Dr. Perotti-Orcutt says reading the fine print on a calming product is especially important. “There are certainly some good ones, but there isn’t much regulation around nutraceutical products, so [manufacturers] can make a lot of unfounded claims,” she says.
For example, chamomile is a common ingredient in calming treats, including those listed above. Chamomile sounds nice to humans, but a dog wouldn’t eat chamomile in the wild. Dr. Perotti-Orcutt points out that while there’s no indication the herb would be harmful to your pet, there’s also not much evidence yet to suggest chamomile would have the same soothing effect on a dog’s system as it would on a human’s.
Calming ingredients that have been tested and shown to be effective on dogs include casein, tryptophan, melatonin, and L-theanine (also known as Suntheanine).
A Multi-Pronged Approach to Managing Dog Anxiety
Dr. Greenstein and Dr. Perotti-Orcutt both also note that calming treats are most effective when they’re part of a larger anxiety management strategy.
As Dr. Greenstein points out, “There is a growing amount of research that shows that calming treats can help in decreasing anxiety. But not every patient, every dog, will be as easily managed with something as simple as a treat and nothing else.”
The best and most effective approach will always be one that takes into account the source of the anxiety—which is ultimately just a symptom, not a cause.
“The question is ‘What seems to be triggering the anxiety?'” says Dr. Greenstein. “Successful management depends on us tailoring the treatment, specifically, to an individual patient. So, what’s causing anxiety for one dog, and how to treat it, might be very different than for another dog.”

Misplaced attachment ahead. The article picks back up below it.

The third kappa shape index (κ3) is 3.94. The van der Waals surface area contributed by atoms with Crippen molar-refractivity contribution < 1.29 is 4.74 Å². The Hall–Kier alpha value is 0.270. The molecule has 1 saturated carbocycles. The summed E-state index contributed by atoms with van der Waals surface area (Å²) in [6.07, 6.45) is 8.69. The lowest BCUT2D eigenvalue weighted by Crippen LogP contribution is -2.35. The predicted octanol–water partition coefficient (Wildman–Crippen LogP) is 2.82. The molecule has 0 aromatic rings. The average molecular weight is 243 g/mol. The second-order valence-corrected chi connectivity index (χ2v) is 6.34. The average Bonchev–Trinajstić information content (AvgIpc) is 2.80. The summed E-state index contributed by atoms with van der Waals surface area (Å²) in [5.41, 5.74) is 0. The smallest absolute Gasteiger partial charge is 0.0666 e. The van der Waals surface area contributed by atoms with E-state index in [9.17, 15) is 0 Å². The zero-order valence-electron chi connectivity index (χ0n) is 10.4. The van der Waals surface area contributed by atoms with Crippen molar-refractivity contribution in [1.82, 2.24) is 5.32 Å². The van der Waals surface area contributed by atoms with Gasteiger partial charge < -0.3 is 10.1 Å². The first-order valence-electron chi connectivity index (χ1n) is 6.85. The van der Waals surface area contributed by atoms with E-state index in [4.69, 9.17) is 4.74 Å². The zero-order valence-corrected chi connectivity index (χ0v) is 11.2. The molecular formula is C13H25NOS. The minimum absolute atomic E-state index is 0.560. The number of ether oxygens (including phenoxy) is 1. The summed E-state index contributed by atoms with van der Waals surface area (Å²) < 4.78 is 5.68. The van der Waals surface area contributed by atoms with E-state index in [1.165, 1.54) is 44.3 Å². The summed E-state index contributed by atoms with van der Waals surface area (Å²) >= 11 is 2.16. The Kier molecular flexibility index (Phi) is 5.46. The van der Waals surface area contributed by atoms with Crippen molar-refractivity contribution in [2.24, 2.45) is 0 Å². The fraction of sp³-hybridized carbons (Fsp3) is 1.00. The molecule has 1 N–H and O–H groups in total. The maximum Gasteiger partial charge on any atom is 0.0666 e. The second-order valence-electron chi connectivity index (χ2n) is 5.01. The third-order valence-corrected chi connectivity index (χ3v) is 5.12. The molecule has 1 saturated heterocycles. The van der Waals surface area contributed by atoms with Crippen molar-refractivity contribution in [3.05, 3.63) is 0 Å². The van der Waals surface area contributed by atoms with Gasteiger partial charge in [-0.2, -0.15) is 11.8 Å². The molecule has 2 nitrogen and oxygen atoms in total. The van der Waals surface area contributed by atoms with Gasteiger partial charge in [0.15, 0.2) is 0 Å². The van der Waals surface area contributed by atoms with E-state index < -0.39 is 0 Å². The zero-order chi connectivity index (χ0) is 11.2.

It’s also important to consider a multi-faceted approach to anxiety management. “More serious cases might need pharmaceuticals as well as behavioral therapy,” explains Dr. Greenstein. “The bottom line is [calming] treats are helpful, but you don’t want owners to over-rely on them. In patients who have severe anxiety, it’s not enough.”
Dr. Perotti-Orcutt is in agreement, noting that while calming treats should “definitely [be] in the toolbox,” a multimodal approach that also includes pheromones, pressure wraps, and puzzle toys is the optimal way to go for home remedies.
Dr. Greenstein adds crate training to help with separation anxiety, plenty of exercise for physical and mental stress relief, and encouraging your dog’s independence, such as having them play with a toy on their own in a separate room.
Bottom Line: The Pros and Cons of Calming Treats for Dogs
Experts agree: an appropriate, high-quality calming supplement can help manage a dog’s anxiety, especially if it contains proven calming ingredients like casein, tryptophan, melatonin, and L-Theanine. They’re most effective as part of a larger anxiety management toolkit.
But while calming treats work for many pets, they aren’t a one-size-fits-all solution. Some dogs need more help, and it takes experimentation to find the right combination of tools to help an anxious pup.
Dogs typically get the most out of calming treats when:
- Their anxiety triggers are specific and predictable (like thunderstorms, fireworks, or your regular departure from the house).
- Calming treats are used in tandem with behavioral methods and solutions like training, Thundershirts, and puzzle toys.
Pets may require alternative methods to reduce their anxiety when:
- They’re picky eaters and won’t touch the treats.
- Their anxiety is extreme or manifesting in troublesome ways like aggression, beyond the limits of a supplement to manage.
- The cause of the anxiety is complex or unpredictable.
If you’re ready to try calming treats or supplements, it’s a good idea to loop your vet in to your plan. Your vet can make strategic recommendations and also flag any ingredients that might not be a good choice for your particular pup. Armed with good advice and the right tools, many dogs see a dramatic decrease in their anxiety levels—and their humans’ too.
How We Chose
The products featured here were selected based on a combination of our hands-on testing, a comprehensive look at customer reviews, and the input of our veterinary experts. For the supplements included, we prioritized quality ingredients and our first-hand experiences—there’s no better measure to how well a product works than seeing how our much-loved pets respond (or, in this case, relax).